WOMEN OF ACH I EV EM EN T
Co-founder, Durham Youth Climate Justice Initiative Born and raised in Durham, Aissa is a senior at J.D. Clement Early College High School and is dually enrolled at North Carolina Central University. At school, Aissa is a member of the National Honor Society, the Human Rights and Activism Club and the Latinx Club. Recently, Aissa was selected as one of this year’s 150 Coca-Cola Scholars, receiving a $20,000 scholarship to the school of her choice. She’s narrowed down her college decision to Howard University. Outside of school, she works with the Youth Justice Project, East Durham Children’s Initiative (EDCI) and Made in Durham’s Youth Network, and is a barista at Cocoa Cinnamon. In 2019, she co-founded the Durham Youth Climate Justice Initiative with classmate Elijah King.
t 15, Aissa Dearing walked the streets of Washington, D.C., alongside hundreds of thousands of women during the Women’s March on Jan. 21, 2017. She remembers the voices reverberating among the buildings: “Women’s rights are human rights!”, “My body, my choice!” While the chants are now a distant blur, Aissa cherishes that moment as the foundation for the activism work she does today: going to climate strikes with her own organization, Durham Youth Climate Justice Initiative. Aissa learned about environmental justice a few years ago and felt connected to the cause. “I remember Rev. William Barber II said something along the lines of not being able to tackle one sole issue and his own life. His family, who are Latinx, and many others like his, live that the disproportionate impact on people of color that the climate closer to a landfill than to grocery stores. “In North Carolina, many crisis has is astounding,” she says. “I realized then I can be passionate power plants, landfills and toxic waste facilities are disproportionately about racial justice and climate justice because institutionalized racism located in low-income communities of is embedded in every issue society faces.” color, causing increased health problems for Aissa and her friend Elijah King began to a population who may not have access to attend protests and meetings, but, she says, “Aissa Dearing is the epitome affordable, decent health care,” Aissa says. the gatherings skewed white and older. The of what it means to be a This is the kind of takeaway she wants pattern kept repeating at other demonstrations, strong woman of color in for kids to help them understand about so she and Elijah decided to start their own today’s society. She is one environmental justice. “Just seeing that even environmental organization. of the most innovative and smartest people I know. students younger than me so clearly see this, but “I wanted to provide an intentional space for Through her work with maybe just don’t have a name for it, it’s great,” young people of color to engage in the subject Made in Durham’s Youth Aissa says. with other people who are interested and look Network, she has proven The Durham Youth Climate Justice Initiative like them,” Aissa says. to be a powerhouse of continues to provide young people a place to She says it’s not that young people of color knowledge and a passionate team member for the learn more about environmental policies and aren’t invested in environmental issues, it’s just Early College Action Team. issues. Given the uncertainties surrounding that they don’t see themselves represented in She has also constantly COVID-19, Aissa doesn’t know what’s next the movement. expressed traits of leadership for the project, but her primary directive stays As a mentor through EDCI, Aissa taught and teamwork.” the same: Educate and inspire young people environmental justice to a fifth grade class at – Elijah King, co-founder, of color to speak up against environmental Maureen Joy Charter School. One of her Durham Youth Climate injustices. – by Katie Barham students in particular connected the topic to Justice Initiative 52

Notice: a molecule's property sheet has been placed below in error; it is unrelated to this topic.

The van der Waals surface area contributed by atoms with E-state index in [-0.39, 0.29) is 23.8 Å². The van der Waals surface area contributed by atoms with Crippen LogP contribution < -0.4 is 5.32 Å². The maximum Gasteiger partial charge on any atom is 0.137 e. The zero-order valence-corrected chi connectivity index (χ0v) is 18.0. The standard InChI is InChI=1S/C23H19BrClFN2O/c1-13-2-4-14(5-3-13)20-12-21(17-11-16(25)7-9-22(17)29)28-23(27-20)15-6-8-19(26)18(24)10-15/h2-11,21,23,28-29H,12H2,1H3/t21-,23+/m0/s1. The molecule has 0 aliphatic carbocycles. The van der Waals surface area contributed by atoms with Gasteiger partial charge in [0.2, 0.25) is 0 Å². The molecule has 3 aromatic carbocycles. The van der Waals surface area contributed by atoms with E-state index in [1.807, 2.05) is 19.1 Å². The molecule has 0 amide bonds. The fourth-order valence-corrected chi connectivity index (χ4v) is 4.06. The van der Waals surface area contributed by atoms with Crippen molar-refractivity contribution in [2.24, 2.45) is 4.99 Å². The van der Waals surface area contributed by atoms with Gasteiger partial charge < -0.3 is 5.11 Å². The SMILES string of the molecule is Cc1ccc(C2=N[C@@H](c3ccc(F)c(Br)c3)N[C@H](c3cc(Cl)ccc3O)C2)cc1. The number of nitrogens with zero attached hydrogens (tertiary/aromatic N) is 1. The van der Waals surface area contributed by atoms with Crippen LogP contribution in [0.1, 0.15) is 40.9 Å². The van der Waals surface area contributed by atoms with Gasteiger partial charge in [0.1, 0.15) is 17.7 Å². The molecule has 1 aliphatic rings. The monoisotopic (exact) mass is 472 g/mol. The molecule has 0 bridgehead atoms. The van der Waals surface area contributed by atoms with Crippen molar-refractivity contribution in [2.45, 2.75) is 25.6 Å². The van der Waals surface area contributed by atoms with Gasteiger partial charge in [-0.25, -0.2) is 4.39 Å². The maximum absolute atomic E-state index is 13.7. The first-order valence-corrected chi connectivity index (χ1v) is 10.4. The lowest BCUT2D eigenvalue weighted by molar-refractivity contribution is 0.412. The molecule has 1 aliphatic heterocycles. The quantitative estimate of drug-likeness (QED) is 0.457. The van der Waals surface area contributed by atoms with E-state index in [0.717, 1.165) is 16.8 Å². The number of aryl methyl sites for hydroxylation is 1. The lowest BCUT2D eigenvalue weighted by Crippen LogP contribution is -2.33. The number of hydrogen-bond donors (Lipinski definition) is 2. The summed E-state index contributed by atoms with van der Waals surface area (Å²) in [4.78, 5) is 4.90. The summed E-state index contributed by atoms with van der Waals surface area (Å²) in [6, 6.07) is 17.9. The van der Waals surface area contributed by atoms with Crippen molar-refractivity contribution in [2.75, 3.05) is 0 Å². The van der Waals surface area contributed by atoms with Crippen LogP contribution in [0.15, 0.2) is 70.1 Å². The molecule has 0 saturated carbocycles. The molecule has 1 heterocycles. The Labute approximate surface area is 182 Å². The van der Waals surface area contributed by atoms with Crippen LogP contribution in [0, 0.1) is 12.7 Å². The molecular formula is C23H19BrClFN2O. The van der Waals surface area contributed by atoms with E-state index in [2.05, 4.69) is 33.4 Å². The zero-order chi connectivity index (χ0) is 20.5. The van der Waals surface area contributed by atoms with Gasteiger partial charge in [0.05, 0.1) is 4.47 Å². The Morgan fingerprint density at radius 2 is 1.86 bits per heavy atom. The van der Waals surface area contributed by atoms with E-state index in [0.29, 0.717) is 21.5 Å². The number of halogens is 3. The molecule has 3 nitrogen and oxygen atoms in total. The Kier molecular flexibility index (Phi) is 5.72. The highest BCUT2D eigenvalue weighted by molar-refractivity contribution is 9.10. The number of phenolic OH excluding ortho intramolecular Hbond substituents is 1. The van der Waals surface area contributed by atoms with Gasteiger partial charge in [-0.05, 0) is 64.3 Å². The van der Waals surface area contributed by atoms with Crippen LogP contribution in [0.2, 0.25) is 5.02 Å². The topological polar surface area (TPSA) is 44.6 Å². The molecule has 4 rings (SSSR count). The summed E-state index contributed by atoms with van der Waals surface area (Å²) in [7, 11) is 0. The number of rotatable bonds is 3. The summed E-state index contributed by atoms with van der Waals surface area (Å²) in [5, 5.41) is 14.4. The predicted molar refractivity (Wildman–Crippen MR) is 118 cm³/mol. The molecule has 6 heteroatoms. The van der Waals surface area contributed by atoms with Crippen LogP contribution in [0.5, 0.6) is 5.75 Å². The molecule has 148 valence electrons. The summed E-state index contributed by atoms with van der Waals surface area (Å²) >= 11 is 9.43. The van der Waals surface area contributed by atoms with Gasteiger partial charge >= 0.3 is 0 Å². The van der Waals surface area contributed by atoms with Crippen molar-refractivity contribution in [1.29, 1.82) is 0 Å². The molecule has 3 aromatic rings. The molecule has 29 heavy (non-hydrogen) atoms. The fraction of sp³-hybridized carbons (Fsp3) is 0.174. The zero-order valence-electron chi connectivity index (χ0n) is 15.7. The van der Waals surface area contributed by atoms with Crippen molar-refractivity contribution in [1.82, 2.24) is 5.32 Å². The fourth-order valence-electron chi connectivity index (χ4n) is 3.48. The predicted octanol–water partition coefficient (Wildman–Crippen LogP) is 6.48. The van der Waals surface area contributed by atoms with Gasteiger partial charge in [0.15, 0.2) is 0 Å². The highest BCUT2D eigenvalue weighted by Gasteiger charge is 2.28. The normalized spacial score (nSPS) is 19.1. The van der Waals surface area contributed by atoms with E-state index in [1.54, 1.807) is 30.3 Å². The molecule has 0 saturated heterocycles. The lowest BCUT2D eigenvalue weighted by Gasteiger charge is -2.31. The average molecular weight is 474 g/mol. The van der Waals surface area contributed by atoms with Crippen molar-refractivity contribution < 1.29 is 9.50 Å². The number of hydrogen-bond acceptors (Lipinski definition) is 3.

How We Live Now / Women of Achievement